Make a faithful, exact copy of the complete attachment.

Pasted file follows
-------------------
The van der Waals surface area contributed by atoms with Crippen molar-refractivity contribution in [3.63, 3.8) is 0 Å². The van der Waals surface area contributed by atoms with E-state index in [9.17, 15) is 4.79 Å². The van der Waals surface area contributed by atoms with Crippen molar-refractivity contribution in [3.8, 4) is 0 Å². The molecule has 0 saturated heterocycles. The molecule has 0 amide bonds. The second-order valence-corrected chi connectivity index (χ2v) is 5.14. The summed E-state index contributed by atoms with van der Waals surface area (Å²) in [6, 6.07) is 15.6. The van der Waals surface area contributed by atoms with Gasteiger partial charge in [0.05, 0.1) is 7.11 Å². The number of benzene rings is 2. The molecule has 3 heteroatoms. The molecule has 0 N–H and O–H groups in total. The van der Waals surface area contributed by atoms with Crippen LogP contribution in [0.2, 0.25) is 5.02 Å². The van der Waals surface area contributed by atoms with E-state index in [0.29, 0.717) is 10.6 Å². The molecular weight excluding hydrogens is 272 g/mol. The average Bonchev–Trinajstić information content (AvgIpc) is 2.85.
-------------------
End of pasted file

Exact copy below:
The van der Waals surface area contributed by atoms with Crippen molar-refractivity contribution in [3.63, 3.8) is 0 Å². The van der Waals surface area contributed by atoms with E-state index in [9.17, 15) is 4.79 Å². The van der Waals surface area contributed by atoms with Crippen molar-refractivity contribution in [3.8, 4) is 0 Å². The molecule has 0 saturated heterocycles. The molecule has 0 amide bonds. The second-order valence-corrected chi connectivity index (χ2v) is 5.14. The summed E-state index contributed by atoms with van der Waals surface area (Å²) in [6, 6.07) is 15.6. The van der Waals surface area contributed by atoms with Gasteiger partial charge in [0.05, 0.1) is 7.11 Å². The number of benzene rings is 2. The molecule has 3 heteroatoms. The molecule has 0 N–H and O–H groups in total. The van der Waals surface area contributed by atoms with Crippen LogP contribution in [0.2, 0.25) is 5.02 Å². The van der Waals surface area contributed by atoms with E-state index in [0.29, 0.717) is 10.6 Å². The molecular weight excluding hydrogens is 272 g/mol. The average Bonchev–Trinajstić information content (AvgIpc) is 2.85.